I wrote about Ricky Ian Gordon in the Night & Day page this week, but I didn’t really have the space to give much of a sense of what his music is about for those who are new to him. I figured I would use YouTube clips and a few notes to give a sample. If you’re interested in hearing more, the composer does have a website with an audio page where you can hear more selections of his music, including Kristin Chenoweth singing “Just An Ordinary Guy,” a superb torch song that Gordon wrote specifically for her. However, that clip is sadly unavailable on YouTube.
The composer has exquisite literary taste, and one piece of evidence is Genius Child, his cycle of songs based on Langston Hughes’ poetry. Here is the Harolyn Blackwell, the soprano for whom he wrote the work, performing “Joy.” The poem’s text is here. The old-time jazz idiom suits the poem (which was written in 1926) quite well. Most Gordon programs end with this item, but I’m sticking it here at the beginning of this post.
Blackwell’s not the only renowned soprano to have had Gordon write for her. Here’s Audra McDonald singing a luxuriant, melancholic setting of a Dorothy Parker poem. I do sort of wish Gordon had come up with some music to match the typically acerbic Parker stinger in the last line, but this thing is glorious all the same.
I alluded to Gordon’s Proust adaptation My Life With Albertine. It’s a work where you can here him adopting French influences; you can hear an accordion in the accompaniment here and elsewhere in the show. This love song serves as the musical’s finale, a straightforward love song representing the romance that the show’s narrator has never found. It’s sung by the great Kelli O’Hara.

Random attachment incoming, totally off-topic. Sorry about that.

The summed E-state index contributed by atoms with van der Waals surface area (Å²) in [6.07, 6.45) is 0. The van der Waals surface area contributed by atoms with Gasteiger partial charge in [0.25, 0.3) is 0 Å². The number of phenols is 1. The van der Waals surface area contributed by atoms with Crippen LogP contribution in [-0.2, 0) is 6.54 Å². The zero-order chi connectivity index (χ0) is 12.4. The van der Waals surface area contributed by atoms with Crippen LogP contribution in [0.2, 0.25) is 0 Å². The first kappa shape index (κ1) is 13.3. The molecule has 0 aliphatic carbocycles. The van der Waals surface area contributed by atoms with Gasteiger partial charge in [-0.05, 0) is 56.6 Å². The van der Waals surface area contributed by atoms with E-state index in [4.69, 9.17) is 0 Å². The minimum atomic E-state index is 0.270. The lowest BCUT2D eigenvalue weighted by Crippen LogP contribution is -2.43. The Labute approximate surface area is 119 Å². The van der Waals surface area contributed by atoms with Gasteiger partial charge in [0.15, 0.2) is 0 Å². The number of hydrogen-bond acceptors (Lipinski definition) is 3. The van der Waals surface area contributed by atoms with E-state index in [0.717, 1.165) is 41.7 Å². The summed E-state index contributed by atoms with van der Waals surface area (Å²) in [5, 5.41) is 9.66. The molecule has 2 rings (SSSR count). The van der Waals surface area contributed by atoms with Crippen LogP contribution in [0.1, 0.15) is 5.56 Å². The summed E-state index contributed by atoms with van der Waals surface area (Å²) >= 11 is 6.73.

Emily Dickinson has inspired other composers, most notably Aaron Copland. Gordon’s setting of her “Will There Really Be a ‘Morning’?” from his cycle Too Few the Mornings Be is, among other things, a nice lesson in seeing a composer submit his music to the rhythmic strictures of Dickinson’s poem without seeming chained to them.
Of course, these clips are leaving the impression that Gordon only writes for female voices. That’s not true. Green Sneakers is a 2007 song cycle inspired by Gordon’s grief at losing his partner Jeffrey Grossi to AIDS some 10 years prior. The work depicts their last few months together, starting with Jeffrey’s purchase of a green pair of athletic footwear. It is possibly Gordon’s rawest, most impassioned work, but it’s given a restrained performance by baritone Jesse Blumberg, for whom the work was composed.
Thought I’d wind up with one of my favorite of Gordon’s songs. He wrote the text for this deceptively simple, prayer-like song himself. He has also recorded the song himself, and a choral arrangement also exists, but I prefer it when it’s sung by a female voice, like it is here.